I've now made my way from Wellington and into the sulperous smelling Volcano town of Rotorua, which is in the Bay of Plenty region of the North Island.
The journey from Wellington was long and, for the first hour or so, it was pretty dull as the landscape between Wellington and Palmerston North is a little underwhelming - at least compared to some of the sights I'd seen thus far on my travels in New Zealand. After leaving Palmerston it started getting better as I was able to see hills and valleys which reminded me a little of my years spent in Cardiff and South Wales. I suppose the abundance of sheep on said hills added to this.
Then after a while some huge mountains rolled into view. These were different to the ones I'd seen in the Southern Alps, as they sat on their own rather than in huge ranges as I'd seen on the South Island. Amongst them was a small range of mountains which stood out immediately as the ones that were used as Mordor in the Lord of the Rings trilogy (including Mount Doom). What also made this a little more interesting was that the Maori chap sitting next to me explained that the Maori legend claims the (male) mountains in this range were vying for the attention of a smaller (female) mount nearby and during this time they faced off against each other to become the tallest, whilst in the process sending Mount Taranaki (which could be seen in the far distance) packing, although they also believe he'll be back for his revenge one day (similar in a way to the second coming of Christ, but with a more soap operaish twist). This added a bit of colour to the trip anyway. We also decided between us that the reason the mountains hadn't got closer to the lady mount (heh!) was that she hadn't been impressed with this showoff behaviour. A wise decision I suppose.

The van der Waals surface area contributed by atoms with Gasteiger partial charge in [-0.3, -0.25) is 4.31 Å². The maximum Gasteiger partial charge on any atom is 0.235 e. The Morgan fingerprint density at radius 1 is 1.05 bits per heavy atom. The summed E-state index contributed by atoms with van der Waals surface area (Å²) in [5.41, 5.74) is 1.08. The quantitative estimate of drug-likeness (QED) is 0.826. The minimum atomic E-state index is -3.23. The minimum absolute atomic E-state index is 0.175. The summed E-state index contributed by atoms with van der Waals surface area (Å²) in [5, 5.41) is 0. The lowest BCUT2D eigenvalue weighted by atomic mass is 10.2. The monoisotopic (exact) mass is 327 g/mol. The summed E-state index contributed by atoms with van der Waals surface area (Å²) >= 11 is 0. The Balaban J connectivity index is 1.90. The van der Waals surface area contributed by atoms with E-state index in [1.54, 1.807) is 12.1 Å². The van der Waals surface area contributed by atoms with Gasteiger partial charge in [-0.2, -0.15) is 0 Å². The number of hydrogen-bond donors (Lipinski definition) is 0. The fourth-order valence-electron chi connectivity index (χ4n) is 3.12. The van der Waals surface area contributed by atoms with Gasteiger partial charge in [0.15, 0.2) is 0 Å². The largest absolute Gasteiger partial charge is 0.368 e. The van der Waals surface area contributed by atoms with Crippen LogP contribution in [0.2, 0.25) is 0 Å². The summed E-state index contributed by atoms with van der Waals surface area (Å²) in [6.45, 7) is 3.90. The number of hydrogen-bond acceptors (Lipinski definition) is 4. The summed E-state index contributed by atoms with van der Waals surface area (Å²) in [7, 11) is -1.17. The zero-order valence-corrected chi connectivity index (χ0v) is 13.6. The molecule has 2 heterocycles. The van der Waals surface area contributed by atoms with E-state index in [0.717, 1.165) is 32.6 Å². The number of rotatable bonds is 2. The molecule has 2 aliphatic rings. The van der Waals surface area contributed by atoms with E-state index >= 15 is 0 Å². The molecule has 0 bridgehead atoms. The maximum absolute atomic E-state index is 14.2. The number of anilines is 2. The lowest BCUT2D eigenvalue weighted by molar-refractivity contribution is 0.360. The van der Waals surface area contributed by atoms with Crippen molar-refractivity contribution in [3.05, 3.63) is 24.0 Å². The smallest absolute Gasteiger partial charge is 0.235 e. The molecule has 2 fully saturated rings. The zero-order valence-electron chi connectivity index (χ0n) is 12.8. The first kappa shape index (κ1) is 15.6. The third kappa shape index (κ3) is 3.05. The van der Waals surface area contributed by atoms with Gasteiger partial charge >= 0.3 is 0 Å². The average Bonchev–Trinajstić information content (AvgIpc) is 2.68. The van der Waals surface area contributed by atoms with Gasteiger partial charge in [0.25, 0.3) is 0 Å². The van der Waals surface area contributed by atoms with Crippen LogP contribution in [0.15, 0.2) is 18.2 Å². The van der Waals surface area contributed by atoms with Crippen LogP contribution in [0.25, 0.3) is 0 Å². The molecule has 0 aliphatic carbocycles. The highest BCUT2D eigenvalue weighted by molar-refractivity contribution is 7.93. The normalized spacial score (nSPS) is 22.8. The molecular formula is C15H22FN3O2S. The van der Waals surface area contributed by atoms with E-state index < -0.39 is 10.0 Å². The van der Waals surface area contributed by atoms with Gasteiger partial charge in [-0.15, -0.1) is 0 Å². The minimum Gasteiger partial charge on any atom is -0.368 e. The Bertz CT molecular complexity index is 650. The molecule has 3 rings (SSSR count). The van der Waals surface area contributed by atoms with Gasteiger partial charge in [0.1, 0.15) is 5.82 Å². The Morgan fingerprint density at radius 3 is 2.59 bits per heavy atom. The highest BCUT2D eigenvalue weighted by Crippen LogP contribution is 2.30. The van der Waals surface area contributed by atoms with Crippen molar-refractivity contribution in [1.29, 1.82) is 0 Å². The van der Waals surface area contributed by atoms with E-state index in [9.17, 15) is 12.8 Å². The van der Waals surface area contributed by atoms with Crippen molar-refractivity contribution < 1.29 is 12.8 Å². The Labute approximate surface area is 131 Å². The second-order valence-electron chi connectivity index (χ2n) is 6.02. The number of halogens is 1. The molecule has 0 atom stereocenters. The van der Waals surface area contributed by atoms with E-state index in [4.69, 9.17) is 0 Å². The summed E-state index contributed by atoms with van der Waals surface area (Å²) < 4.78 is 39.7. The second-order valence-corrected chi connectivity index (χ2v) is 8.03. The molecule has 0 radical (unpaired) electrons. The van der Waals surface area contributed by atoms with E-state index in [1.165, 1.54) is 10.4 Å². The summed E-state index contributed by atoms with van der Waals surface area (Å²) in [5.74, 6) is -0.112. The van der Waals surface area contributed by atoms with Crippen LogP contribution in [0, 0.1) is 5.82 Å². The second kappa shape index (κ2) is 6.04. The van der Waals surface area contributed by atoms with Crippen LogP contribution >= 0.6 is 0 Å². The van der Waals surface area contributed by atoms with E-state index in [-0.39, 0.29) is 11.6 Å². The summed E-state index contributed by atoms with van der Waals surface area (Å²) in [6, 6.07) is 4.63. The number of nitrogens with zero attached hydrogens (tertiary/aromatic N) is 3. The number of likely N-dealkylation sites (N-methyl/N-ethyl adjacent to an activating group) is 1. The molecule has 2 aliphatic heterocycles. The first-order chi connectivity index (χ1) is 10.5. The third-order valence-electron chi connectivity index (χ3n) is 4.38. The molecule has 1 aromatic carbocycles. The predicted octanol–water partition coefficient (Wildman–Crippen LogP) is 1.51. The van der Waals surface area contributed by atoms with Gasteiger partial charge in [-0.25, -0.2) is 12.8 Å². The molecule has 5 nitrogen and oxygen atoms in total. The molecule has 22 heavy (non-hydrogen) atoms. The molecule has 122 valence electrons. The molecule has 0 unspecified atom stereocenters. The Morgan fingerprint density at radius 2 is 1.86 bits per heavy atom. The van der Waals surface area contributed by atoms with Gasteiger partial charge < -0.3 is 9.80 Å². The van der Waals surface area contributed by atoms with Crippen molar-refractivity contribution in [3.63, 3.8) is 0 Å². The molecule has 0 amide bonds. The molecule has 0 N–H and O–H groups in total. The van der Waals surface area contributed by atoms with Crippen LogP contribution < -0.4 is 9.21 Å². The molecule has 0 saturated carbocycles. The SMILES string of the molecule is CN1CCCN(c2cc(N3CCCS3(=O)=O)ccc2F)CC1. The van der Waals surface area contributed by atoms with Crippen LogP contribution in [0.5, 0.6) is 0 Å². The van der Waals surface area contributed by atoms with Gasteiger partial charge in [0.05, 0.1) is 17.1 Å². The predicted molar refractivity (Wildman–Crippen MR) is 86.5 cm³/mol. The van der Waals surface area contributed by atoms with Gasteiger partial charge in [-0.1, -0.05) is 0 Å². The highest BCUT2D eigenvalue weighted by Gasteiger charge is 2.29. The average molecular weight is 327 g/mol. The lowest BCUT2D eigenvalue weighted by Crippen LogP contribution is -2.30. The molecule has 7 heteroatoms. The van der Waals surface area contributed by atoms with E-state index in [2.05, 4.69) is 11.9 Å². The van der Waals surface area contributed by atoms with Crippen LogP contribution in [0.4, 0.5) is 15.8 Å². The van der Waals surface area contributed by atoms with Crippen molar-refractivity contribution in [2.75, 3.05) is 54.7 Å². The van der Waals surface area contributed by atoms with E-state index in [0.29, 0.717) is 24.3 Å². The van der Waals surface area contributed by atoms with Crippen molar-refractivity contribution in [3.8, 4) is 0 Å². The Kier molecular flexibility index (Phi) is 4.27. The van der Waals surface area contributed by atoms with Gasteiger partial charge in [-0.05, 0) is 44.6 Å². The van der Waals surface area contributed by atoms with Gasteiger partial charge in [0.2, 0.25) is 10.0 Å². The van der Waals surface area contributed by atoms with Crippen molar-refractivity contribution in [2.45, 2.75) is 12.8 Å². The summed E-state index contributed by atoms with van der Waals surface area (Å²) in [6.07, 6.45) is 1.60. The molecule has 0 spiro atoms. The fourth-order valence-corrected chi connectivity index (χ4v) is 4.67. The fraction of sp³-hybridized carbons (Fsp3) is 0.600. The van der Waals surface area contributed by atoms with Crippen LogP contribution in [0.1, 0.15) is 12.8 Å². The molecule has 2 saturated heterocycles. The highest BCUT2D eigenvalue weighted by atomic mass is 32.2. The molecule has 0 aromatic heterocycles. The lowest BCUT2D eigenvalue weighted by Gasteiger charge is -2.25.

As for Rotorua itself, there is also a lot happening. On my first day I took a walk round the thermal areas of Kuirau Park. This is quite a weird place, as at first it looks like a normal grassy park, until you see steam is rising from the ground in some places. In the thermal area, there are many hot pools scattered around which in some cases are bubbling quite angrily. There are also some mud pools which are bubbling just as furiously, and all around there are vents of steam rising from the small holes which vent the volcanic heat. It's very sulpherous smelling round here, especially when the steam from the vents wafts into your face. What provided a nice addition to the park were the two smallish mineral baths you can use for free. Addmittively this is a better bet than diving into the bubbling spas around the park, as I'd assume they would probably boil you alive very quickly. Also they don't look that clean.